It has been an amazing experience to be a part of the writing lives project and I really feel like I have left my mark upon working-class history. From the get-go, I have been so fascinated with the life of Mrs Yates and I wanted to learn everything I could about her life to help me in my blog writing. I feel like I have definitely achieved this through the extensive research I have carried out on nineteenth-century working-class life.
The memoir initially stood out to me as it was presented in interview format. The fact that it was also broadcasted on Granada TV made it all the more exciting! Being a born and bred northerner myself, the northern feel of the interview resonated with me and also made understanding Mrs Yates’ colloquial lexis much easier. Unfortunately, after numerous emails to ITV, I have not been able to find the archived interview which is slightly disappointing as I would have loved to hear her voice for myself. Fortunately, we still get a taste of her bubbly personality through this transcribed interview.
I have particularly enjoyed engaging with Mrs Yates’s hometown of lower Darwen through the website Cotton Town which is run by Blackburn Central Library. It has allowed me to delve further into the environment Mrs Yates grew up in which has made me feel much more connected to my author.
Blogging has been very enjoyable; it takes the pressure off writing academically and allows a friendlier tone to register within my writing, I will admit that it was a struggle at first but after a couple of blog posts I was really enjoying the different style of writing. I will happily say that I am proud of the research that has gone into my writing which has allowed me to historically contextualise Mrs Yates’ memoir and therefore enabled me to make the blog even more engaging for readers. I set out to upload one blog per week whilst simultaneously tweeting quotes from the memoirs to attract Twitter users. I believe this allowed me to reach a wider audience on social media.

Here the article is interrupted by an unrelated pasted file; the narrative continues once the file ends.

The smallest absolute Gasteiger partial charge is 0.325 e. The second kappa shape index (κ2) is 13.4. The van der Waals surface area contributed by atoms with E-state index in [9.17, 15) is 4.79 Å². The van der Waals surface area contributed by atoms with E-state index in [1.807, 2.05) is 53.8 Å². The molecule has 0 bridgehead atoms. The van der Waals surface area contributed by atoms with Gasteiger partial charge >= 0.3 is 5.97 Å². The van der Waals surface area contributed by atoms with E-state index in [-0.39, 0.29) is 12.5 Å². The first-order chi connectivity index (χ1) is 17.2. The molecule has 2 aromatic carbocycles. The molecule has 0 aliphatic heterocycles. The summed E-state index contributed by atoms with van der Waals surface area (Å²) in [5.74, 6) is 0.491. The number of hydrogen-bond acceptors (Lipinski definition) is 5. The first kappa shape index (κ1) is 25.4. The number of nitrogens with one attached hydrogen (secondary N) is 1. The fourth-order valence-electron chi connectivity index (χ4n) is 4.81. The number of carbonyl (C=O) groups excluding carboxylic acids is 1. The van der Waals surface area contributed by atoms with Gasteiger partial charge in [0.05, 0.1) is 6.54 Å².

Until this module, I did not realise the impact of social media and its ability to reach historians and teachers all over the country who have similar interests in working-class life. Alongside my social media engagement with other students on the module I have also had lots of help from other Twitter users who have pointed me in the right direction for research. From retweets from the Brunel Library to likes from Dr’s of history and comments from historians, the social media side of this project has been the most enjoyable for me.
Fortunately me and my module tutor managed to track down Mrs Yates on Ancestry after weeks of research which allowed me to delve further into her life and family. To see where Mrs Yates lived and who with brought the memoir to life and enabled me to connect the facts to her writing. I intended to take my research further by contacting members on Ancestry who has Mrs Yates in their trees. However, none of them was related to her which was disappointing.
I feel very proud of the work I have produced, and I am very grateful that my blog will be up there for all to see as my mark upon working-class history and testimony to the life of the great Mrs Yates.